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xīn shén bù níng): disturbed |+|
心神不宁 (): disturbed
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|−|This word was made famous in an interview between Gao Ye ( 高也) , a university student, and CCTV's Focus Report program. The interview occurred when Google was threatening to withdraw from China and when China was stepping up its criticism of Google. In the interview , Gao Ye discussed the negative impact Google's pornographic content was having on his classmate, saying that it caused him to be “disturbed. ” |+|
Gao Ye ()a CCTV 's . Google was threatening to withdraw from ChinaChina was stepping up its criticism of .interview Gao Yepornographic content his .
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|−|After the interview, China's [http:// en. wikipedia.org/ wiki/ Human_flesh_search_engine human-flesh search engine] kicked into high gear and discovered that Gao Ye was not simply a college student, but an intern with the very program that interviewed him. |+|
[http://.//human-flesh search engine] kicked into high geardiscovered that Gao was not a student , but an intern the very program interviewed.
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|−|Netizens supportive of Google pointed to this incident as an example of the government unfairly targeting Google. They accused Chinese search engines of producing a similar volume of pornographic search results. |+|
the government unfairly targeting Google. They Chinese search engines a similar volume of pornographic search results.
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|−|The incident is reminiscent of the CCTV interview with a young schoolgirl who complained about a website that was “[[ very erotic very violent]]. ” Both incidents called into question CCTV's journalistic integrity. |+|
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|−|Gao Ye, the name of the student/intern is a [[sensitive word]] in China and search results containing “Gao Ye” are heavily filtered by domestic search engines. |+|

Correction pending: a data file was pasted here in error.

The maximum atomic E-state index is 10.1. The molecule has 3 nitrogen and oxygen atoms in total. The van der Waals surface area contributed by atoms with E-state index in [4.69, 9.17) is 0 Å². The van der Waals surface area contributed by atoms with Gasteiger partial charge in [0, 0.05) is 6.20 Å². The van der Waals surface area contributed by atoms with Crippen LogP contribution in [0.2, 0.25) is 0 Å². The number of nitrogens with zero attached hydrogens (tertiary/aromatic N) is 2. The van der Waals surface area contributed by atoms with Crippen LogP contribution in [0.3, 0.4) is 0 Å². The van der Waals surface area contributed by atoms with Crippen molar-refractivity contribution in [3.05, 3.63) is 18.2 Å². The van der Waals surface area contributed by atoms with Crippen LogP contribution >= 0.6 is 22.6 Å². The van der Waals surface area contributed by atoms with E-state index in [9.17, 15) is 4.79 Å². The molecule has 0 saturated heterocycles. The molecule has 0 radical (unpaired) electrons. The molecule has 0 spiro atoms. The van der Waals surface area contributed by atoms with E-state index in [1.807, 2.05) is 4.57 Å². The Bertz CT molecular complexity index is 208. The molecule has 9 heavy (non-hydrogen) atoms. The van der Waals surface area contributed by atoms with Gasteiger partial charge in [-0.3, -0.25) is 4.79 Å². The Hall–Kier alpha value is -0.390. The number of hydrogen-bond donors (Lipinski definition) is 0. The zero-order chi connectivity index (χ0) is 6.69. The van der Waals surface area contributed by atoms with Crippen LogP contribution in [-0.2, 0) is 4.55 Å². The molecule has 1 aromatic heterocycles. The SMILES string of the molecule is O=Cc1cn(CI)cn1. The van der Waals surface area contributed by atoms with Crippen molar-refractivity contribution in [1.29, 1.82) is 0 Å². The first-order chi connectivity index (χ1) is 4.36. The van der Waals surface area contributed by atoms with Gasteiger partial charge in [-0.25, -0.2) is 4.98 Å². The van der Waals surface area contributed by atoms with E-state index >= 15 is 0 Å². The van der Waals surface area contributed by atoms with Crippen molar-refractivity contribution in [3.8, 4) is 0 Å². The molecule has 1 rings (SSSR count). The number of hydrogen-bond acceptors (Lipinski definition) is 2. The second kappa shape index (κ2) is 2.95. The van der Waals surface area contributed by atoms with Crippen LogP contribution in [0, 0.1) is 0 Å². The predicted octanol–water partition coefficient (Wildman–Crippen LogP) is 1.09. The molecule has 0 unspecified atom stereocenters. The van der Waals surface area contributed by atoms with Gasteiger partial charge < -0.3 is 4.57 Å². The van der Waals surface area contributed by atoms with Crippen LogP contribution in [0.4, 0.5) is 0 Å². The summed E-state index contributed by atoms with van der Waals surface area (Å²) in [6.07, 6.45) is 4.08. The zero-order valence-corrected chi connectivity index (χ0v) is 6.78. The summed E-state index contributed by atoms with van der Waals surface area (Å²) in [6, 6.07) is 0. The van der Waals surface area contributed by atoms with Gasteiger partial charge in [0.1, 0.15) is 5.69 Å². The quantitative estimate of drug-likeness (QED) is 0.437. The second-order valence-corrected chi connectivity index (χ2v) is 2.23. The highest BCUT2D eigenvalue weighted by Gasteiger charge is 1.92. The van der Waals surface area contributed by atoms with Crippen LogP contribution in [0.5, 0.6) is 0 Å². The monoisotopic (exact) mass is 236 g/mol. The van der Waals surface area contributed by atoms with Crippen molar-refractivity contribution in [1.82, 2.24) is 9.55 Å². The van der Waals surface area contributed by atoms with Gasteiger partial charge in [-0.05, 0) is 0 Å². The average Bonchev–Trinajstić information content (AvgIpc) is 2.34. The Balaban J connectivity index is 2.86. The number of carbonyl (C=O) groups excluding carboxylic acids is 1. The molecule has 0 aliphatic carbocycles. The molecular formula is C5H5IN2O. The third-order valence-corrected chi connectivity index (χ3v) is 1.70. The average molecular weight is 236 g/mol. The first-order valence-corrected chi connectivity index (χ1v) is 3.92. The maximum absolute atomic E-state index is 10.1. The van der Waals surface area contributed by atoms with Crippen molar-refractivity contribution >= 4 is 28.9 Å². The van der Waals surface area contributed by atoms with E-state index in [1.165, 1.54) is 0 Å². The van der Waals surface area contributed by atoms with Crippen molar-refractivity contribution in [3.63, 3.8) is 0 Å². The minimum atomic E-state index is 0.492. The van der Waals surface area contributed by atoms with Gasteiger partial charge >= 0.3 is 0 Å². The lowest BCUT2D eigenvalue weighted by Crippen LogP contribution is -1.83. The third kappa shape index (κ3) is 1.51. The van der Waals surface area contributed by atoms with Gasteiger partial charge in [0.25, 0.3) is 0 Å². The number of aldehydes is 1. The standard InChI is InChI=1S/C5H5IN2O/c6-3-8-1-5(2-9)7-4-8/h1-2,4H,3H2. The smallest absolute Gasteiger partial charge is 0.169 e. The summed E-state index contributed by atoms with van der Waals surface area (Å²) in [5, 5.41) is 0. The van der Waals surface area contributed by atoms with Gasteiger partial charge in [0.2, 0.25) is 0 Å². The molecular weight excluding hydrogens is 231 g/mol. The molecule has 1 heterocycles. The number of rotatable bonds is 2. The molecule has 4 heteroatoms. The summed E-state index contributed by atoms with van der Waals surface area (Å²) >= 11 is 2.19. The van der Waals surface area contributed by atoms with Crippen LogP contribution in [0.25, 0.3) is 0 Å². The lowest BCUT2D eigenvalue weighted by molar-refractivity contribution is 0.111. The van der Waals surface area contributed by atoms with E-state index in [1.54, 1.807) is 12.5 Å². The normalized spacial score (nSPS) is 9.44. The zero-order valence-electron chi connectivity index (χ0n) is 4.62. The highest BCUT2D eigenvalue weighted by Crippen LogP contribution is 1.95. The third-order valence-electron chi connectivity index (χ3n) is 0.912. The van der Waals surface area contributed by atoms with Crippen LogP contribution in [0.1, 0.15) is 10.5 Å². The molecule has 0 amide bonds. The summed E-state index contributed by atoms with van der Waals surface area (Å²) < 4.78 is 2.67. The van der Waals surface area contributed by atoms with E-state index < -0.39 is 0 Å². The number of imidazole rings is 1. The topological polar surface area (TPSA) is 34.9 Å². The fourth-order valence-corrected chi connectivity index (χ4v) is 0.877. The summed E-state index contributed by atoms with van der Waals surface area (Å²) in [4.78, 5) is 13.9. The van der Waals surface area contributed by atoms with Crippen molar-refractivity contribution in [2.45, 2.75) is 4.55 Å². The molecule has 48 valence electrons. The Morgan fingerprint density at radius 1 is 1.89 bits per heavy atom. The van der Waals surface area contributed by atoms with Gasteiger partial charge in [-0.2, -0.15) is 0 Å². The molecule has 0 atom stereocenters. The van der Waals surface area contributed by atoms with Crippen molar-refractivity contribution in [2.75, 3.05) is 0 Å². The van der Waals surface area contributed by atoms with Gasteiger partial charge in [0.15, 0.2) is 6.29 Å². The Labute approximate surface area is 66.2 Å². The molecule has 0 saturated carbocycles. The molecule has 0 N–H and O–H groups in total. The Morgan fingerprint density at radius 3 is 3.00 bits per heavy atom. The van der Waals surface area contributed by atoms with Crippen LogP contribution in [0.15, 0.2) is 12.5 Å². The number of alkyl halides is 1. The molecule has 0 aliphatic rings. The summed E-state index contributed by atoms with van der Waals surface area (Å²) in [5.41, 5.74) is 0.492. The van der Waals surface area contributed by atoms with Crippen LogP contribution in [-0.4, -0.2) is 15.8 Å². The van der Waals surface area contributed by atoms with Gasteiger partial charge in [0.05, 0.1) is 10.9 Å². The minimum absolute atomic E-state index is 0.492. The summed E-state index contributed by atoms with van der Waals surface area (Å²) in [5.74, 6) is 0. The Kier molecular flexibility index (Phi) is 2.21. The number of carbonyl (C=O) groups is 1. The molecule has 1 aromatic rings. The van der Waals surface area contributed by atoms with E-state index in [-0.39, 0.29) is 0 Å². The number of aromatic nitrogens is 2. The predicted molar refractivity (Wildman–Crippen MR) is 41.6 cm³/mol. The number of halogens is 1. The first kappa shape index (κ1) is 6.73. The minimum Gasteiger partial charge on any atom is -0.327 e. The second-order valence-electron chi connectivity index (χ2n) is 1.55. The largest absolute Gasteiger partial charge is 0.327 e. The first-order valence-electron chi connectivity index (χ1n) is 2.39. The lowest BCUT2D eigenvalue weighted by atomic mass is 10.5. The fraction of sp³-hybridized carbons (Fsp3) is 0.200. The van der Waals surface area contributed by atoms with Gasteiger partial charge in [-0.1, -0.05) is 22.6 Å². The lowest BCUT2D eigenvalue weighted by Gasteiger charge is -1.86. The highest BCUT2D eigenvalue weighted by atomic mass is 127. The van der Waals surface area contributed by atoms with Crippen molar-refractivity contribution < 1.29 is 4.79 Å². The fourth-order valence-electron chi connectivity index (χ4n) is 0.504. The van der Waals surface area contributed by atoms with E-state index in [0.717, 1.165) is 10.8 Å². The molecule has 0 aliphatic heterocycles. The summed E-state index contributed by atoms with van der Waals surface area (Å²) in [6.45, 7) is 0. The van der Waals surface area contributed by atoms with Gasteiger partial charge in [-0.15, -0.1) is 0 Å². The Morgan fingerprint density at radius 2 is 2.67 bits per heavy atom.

, the of a .
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|−|For more on this incident, see [http://www.danwei.org/net_nanny_follies/google_gao_ye_sensitive_words.php here] and [http://chinadigitaltimes.net/ china/ gao- ye/ here] (English), and [http://www.hudong.com/wiki/%E5%BF%83%E7%A5%9E%E4%B8%8D%E5%AE%81 here] (Chinese). |+|
[http://chinadigitaltimes.net//-/ ] .
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|−|In current online usage, the term “disturbed” is often an inside joke that refers to this incident. For example, a comment beneath the picture of a scantily clad woman might read, “Wow, this really makes me 'disturbed.'” |+|
File: gao ye.jpg|600px|thumb|center|''Gao Ye'']] | |
|−|[[File:gao ye2.jpg|600px|thumb|center|''My classmate tried several search methods until he discovered that Google's search results made him feel the most "distrubed."'']] | |
Grass-Mud Horse Lexicon]] | |
心神不宁 (xīnshén bùníng): disturbed
Gao Ye tells CCTV reporters about the ills of Google search. CCAV interview: “My classmate tried several search methods until he discovered that Google's search results made him feel the most ‘disturbed.’” (BZ Cartoon Studio 梆煮动漫工作室)
What a CCTV interviewee is believed to have been instructed to recite in support of the government's position towards Google. In the summer of 2009, Google was threatening to withdraw from China, while China was stepping up its criticism of the company. On June 18, CCTV aired an interview with a “university student” named Gao Ye, who claimed pornographic content in Google’s search results had “disturbed” one of his classmates.
China’s human flesh search engine kicked into high gear. It was discovered that Gao was not a student at all, but an intern for the very program on which he had been interviewed. This is reminiscent of a 2007 CCTV interview with a schoolgirl who complained about an “erotic and violent” website. Both incidents have called into question CCTV’s journalistic integrity.
Many netizens objected that the government was unfairly targeting Google. They also maintained that Chinese search engines produced a similar volume of pornographic search results.
After “disturbed” went viral, Gao Ye’s name became a sensitive word: search results containing “Gao Ye” were heavily filtered by domestic search engines.
In current online usage, the term “disturbed” has become a catchphrase, just like “erotic and violent.” For example, a comment beneath the picture of a scantily clad woman might read, “Wow, this really makes me ‘disturbed.’”
Google left mainland China in March 2010 after an email hack traced to a Chinese server in late 2009.